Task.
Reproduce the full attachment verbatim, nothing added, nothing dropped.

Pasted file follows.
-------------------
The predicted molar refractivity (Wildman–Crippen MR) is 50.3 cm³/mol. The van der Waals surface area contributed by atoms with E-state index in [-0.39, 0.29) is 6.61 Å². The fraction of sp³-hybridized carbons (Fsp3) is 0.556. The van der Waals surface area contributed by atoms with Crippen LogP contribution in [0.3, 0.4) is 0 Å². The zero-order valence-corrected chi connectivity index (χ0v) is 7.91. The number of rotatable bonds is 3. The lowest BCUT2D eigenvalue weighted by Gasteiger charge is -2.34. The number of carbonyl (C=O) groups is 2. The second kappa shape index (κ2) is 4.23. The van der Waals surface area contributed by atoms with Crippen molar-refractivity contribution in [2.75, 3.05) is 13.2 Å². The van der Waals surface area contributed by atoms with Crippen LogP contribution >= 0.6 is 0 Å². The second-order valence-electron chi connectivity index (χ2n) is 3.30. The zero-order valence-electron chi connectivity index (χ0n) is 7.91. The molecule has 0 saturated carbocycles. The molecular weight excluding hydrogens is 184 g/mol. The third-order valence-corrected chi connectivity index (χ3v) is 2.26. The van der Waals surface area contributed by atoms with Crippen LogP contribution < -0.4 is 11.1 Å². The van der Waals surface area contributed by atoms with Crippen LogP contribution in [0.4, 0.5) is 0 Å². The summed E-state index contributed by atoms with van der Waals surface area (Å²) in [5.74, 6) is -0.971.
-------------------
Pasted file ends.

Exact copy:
The predicted molar refractivity (Wildman–Crippen MR) is 50.3 cm³/mol. The van der Waals surface area contributed by atoms with E-state index in [-0.39, 0.29) is 6.61 Å². The fraction of sp³-hybridized carbons (Fsp3) is 0.556. The van der Waals surface area contributed by atoms with Crippen LogP contribution in [0.3, 0.4) is 0 Å². The zero-order valence-corrected chi connectivity index (χ0v) is 7.91. The number of rotatable bonds is 3. The lowest BCUT2D eigenvalue weighted by Gasteiger charge is -2.34. The number of carbonyl (C=O) groups is 2. The second kappa shape index (κ2) is 4.23. The van der Waals surface area contributed by atoms with Crippen molar-refractivity contribution in [2.75, 3.05) is 13.2 Å². The van der Waals surface area contributed by atoms with Crippen LogP contribution >= 0.6 is 0 Å². The second-order valence-electron chi connectivity index (χ2n) is 3.30. The zero-order valence-electron chi connectivity index (χ0n) is 7.91. The molecule has 0 saturated carbocycles. The molecular weight excluding hydrogens is 184 g/mol. The third-order valence-corrected chi connectivity index (χ3v) is 2.26. The van der Waals surface area contributed by atoms with Crippen LogP contribution < -0.4 is 11.1 Å². The van der Waals surface area contributed by atoms with Crippen LogP contribution in [0.4, 0.5) is 0 Å². The summed E-state index contributed by atoms with van der Waals surface area (Å²) in [5.74, 6) is -0.971.